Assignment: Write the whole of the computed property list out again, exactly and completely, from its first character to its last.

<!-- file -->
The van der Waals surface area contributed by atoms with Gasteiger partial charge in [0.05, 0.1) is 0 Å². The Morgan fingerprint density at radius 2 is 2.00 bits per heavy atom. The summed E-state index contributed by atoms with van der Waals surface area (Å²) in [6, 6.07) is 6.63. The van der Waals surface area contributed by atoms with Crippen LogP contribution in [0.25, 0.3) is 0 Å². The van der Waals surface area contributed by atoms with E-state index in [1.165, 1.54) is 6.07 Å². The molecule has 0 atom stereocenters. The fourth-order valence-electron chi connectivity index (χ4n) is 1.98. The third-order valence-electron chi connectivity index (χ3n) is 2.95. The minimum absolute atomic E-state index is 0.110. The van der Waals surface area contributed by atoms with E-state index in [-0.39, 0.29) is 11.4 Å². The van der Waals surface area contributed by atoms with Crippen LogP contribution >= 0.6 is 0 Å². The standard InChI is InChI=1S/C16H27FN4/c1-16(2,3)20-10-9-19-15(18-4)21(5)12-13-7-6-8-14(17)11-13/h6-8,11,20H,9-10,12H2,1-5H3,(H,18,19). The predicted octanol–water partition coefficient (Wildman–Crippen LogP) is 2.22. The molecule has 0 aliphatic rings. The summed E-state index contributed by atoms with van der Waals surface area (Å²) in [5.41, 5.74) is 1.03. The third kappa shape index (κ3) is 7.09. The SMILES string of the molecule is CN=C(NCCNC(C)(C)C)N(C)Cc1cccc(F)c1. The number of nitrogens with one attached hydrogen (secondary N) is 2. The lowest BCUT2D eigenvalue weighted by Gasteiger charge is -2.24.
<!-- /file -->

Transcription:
The van der Waals surface area contributed by atoms with Gasteiger partial charge in [0.05, 0.1) is 0 Å². The Morgan fingerprint density at radius 2 is 2.00 bits per heavy atom. The summed E-state index contributed by atoms with van der Waals surface area (Å²) in [6, 6.07) is 6.63. The van der Waals surface area contributed by atoms with Crippen LogP contribution in [0.25, 0.3) is 0 Å². The van der Waals surface area contributed by atoms with E-state index in [1.165, 1.54) is 6.07 Å². The molecule has 0 atom stereocenters. The fourth-order valence-electron chi connectivity index (χ4n) is 1.98. The third-order valence-electron chi connectivity index (χ3n) is 2.95. The minimum absolute atomic E-state index is 0.110. The van der Waals surface area contributed by atoms with E-state index in [-0.39, 0.29) is 11.4 Å². The van der Waals surface area contributed by atoms with Crippen LogP contribution >= 0.6 is 0 Å². The standard InChI is InChI=1S/C16H27FN4/c1-16(2,3)20-10-9-19-15(18-4)21(5)12-13-7-6-8-14(17)11-13/h6-8,11,20H,9-10,12H2,1-5H3,(H,18,19). The predicted octanol–water partition coefficient (Wildman–Crippen LogP) is 2.22. The molecule has 0 aliphatic rings. The summed E-state index contributed by atoms with van der Waals surface area (Å²) in [5.41, 5.74) is 1.03. The third kappa shape index (κ3) is 7.09. The SMILES string of the molecule is CN=C(NCCNC(C)(C)C)N(C)Cc1cccc(F)c1. The number of nitrogens with one attached hydrogen (secondary N) is 2. The lowest BCUT2D eigenvalue weighted by Gasteiger charge is -2.24.